Let’s talk a bit about the storms in our lives. I’ve only been here at Gloria Dei since Tuesday, and already I’ve taken part in two funerals, both for people who died long before we were ready to let them go. At least two others in the Gloria Dei community lost a loved one this week. In the past few days, I’ve heard about Gloria Dei members struggling in the hospital as they wait for a heart transplant, about elderly parents whose mental faculties are failing. I’ve been visited in the office by strangers off the street looking for even a few dollars to buy food for their families. And those are only the storms that I know about, that people have shared with me. Since Tuesday.
Halfway around the world, the storms of chaos and destruction are sweeping across Israel and Palestine, across Iraq and Syria, across Russia and Ukraine. The storms of disease are plaguing western Africa.
The storms in our lives, the storms around the world, threaten to overwhelm us and do us in completely. The promise of the gospel is that there is one who is on our side, one who has the power to face those storms and bring about transformation. The good news we hear today is that the storms don’t have the final word. The God who meets us in the chaos and destruction speaks a word of comfort and restores us to peace and calm.
But none of that explains why Peter got out of the boat! Why wasn’t he content to let Jesus calm the storm so he and the other disciples could continue on their way in safety? Why did he ask Jesus to invite him out, into the storm, to join Jesus on the water?
It was a bold request. Peter sees Jesus coming to the disciples on the water, swirling sea underfoot, defying the forces of brokenness and death, of chaos and anxiety—the very forces that are so real to many of us gathered here today. He sees Jesus coming to them in the midst of the storm. And Peter wants a taste of that power, the power to bring peace where there is tumult, calm where there is anxiety, life where there is death. Peter asks Jesus to invite him out onto the water, into the storm—to give him some of that power to conquer the forces that threaten our very existence.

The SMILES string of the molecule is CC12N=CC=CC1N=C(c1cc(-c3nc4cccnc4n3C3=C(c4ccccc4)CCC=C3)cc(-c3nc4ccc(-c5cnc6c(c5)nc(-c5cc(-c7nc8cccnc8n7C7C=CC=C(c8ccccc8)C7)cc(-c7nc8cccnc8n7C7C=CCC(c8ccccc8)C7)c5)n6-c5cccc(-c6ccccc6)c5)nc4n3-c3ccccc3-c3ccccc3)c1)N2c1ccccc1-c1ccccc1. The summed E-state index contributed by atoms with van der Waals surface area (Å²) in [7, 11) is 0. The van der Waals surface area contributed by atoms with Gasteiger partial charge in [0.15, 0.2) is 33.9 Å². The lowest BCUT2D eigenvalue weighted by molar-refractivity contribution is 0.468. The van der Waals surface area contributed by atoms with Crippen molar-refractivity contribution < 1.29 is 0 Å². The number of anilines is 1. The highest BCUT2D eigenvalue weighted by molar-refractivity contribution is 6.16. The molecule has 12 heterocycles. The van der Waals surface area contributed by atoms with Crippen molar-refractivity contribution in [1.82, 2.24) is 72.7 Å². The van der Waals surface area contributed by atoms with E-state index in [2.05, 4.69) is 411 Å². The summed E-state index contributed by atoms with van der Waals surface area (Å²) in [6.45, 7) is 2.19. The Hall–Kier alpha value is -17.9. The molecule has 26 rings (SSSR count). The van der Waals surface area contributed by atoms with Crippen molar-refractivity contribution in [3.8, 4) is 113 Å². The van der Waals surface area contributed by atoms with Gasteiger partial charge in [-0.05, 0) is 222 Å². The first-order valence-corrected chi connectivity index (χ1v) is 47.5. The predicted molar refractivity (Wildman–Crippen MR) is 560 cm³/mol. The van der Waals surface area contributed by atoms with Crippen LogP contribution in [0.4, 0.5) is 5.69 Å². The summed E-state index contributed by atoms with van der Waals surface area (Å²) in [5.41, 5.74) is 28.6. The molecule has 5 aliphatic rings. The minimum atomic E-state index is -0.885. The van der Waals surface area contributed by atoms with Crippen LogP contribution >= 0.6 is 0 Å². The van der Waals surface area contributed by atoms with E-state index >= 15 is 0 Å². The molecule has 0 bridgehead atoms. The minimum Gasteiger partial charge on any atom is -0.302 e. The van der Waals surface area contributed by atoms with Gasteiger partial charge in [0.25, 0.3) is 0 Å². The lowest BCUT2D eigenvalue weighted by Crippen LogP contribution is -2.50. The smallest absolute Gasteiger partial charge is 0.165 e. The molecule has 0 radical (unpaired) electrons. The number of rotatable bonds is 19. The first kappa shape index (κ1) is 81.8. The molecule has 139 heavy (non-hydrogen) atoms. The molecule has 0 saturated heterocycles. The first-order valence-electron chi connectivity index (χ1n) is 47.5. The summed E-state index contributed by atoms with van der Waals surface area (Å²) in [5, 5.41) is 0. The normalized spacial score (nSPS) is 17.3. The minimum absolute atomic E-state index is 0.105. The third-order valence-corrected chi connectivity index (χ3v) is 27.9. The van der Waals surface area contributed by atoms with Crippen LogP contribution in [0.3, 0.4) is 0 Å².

Jesus grants it. And for a moment, Peter succeeds. He stands with Jesus on the raging sea. But soon he loses focus and remembers what he’s up against, how strong are the forces that seek to do him in. Peter falters. He goes under. He cries to Jesus, who reaches into the waters to save him.
Maybe we aren’t so different from Peter. Like him, we strive to follow Jesus bravely into the storm. Like him, as we face our storms, we falter. Like him, we ask for help and experience rescue. And like him, in our experience of being rescued, we recognize Jesus for who he is: the one who alone can save us from our storms.
I like what William Willimon, a United Methodist bishop and theologian, writes about this story. “I wonder,” he says, “if too many of us are merely splashing about in the safe shallows and therefore have too few opportunities to test and deepen our faith. The story today implies if you want to be close to Jesus you have to prove his promises through trusting his promises.”
As I begin my ministry at Gloria Dei, these are some of the questions on my mind: Where are we merely splashing about in the safe shallows, staying in our boats waiting for Jesus to calm the storms? And where are there opportunities for us to step out into troubled waters, to test and deepen our faith, to take risks together, to stretch and grow as the Body of Christ?
As I get to know you and have conversations with you, these are questions I want us to explore together. Gloria Dei is a congregation with a remarkable history and a reputation for leading the wider church and society boldly into a new kind of future. I am humbled to know that I preach today from a pulpit where the Rev. Dr. Martin Luther King, Jr., spoke in 1957, and where countless others have inspired this community to dream big dreams and take risks for the sake of the gospel. So I’m curious to hear who you believe the Spirit is calling this community of faith to be today, where the Spirit might be calling us out of our boats and into the storm.
If I don’t find you first, drop by my office and introduce yourself. Or give me a call, send me an email, find me on Facebook, tweet me on Twitter. I look forward to journeying with you into the future as we discover together where God is leading us.
May God bless our shared ministry as we seek to be a community boldly stepping out into the storm. Amen.